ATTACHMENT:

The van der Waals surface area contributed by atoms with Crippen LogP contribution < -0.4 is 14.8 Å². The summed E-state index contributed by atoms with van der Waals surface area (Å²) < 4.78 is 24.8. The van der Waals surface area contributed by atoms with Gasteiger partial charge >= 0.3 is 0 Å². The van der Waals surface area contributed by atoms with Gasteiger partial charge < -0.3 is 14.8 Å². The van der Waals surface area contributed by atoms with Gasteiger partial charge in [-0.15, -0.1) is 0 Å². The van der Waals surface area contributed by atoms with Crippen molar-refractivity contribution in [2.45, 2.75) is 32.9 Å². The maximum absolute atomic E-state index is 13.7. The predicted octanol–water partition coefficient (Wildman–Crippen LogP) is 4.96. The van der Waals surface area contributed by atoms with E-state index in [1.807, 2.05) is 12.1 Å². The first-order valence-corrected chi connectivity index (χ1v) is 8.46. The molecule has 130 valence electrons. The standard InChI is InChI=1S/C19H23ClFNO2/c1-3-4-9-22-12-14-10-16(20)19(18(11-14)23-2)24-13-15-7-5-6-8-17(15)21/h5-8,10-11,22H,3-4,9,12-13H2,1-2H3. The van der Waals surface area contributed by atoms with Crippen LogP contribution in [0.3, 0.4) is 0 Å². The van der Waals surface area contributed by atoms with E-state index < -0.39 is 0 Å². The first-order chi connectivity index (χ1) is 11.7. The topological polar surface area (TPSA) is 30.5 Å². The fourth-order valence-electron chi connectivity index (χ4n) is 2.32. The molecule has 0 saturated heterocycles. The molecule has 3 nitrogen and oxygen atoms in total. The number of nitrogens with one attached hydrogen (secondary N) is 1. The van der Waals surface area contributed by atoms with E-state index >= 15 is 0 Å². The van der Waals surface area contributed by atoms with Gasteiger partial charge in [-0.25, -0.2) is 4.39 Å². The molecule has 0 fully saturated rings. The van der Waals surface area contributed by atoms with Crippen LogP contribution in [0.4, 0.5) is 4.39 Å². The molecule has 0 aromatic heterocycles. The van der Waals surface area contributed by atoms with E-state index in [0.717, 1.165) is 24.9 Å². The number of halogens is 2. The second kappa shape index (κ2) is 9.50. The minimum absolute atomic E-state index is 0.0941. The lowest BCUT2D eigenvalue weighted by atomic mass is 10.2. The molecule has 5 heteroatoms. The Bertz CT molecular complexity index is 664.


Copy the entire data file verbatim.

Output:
The van der Waals surface area contributed by atoms with Crippen LogP contribution < -0.4 is 14.8 Å². The summed E-state index contributed by atoms with van der Waals surface area (Å²) < 4.78 is 24.8. The van der Waals surface area contributed by atoms with Gasteiger partial charge >= 0.3 is 0 Å². The van der Waals surface area contributed by atoms with Gasteiger partial charge < -0.3 is 14.8 Å². The van der Waals surface area contributed by atoms with Gasteiger partial charge in [-0.15, -0.1) is 0 Å². The van der Waals surface area contributed by atoms with Crippen molar-refractivity contribution in [2.45, 2.75) is 32.9 Å². The maximum absolute atomic E-state index is 13.7. The predicted octanol–water partition coefficient (Wildman–Crippen LogP) is 4.96. The van der Waals surface area contributed by atoms with E-state index in [1.807, 2.05) is 12.1 Å². The first-order valence-corrected chi connectivity index (χ1v) is 8.46. The molecule has 130 valence electrons. The standard InChI is InChI=1S/C19H23ClFNO2/c1-3-4-9-22-12-14-10-16(20)19(18(11-14)23-2)24-13-15-7-5-6-8-17(15)21/h5-8,10-11,22H,3-4,9,12-13H2,1-2H3. The van der Waals surface area contributed by atoms with Crippen LogP contribution in [0.3, 0.4) is 0 Å². The van der Waals surface area contributed by atoms with E-state index < -0.39 is 0 Å². The first-order chi connectivity index (χ1) is 11.7. The topological polar surface area (TPSA) is 30.5 Å². The fourth-order valence-electron chi connectivity index (χ4n) is 2.32. The molecule has 0 saturated heterocycles. The molecule has 3 nitrogen and oxygen atoms in total. The number of nitrogens with one attached hydrogen (secondary N) is 1. The van der Waals surface area contributed by atoms with E-state index >= 15 is 0 Å². The van der Waals surface area contributed by atoms with Gasteiger partial charge in [-0.25, -0.2) is 4.39 Å². The molecule has 0 fully saturated rings. The van der Waals surface area contributed by atoms with Crippen LogP contribution in [0.4, 0.5) is 4.39 Å². The molecule has 0 aromatic heterocycles. The van der Waals surface area contributed by atoms with E-state index in [0.717, 1.165) is 24.9 Å². The number of halogens is 2. The second kappa shape index (κ2) is 9.50. The minimum absolute atomic E-state index is 0.0941. The lowest BCUT2D eigenvalue weighted by atomic mass is 10.2. The molecule has 5 heteroatoms. The Bertz CT molecular complexity index is 664.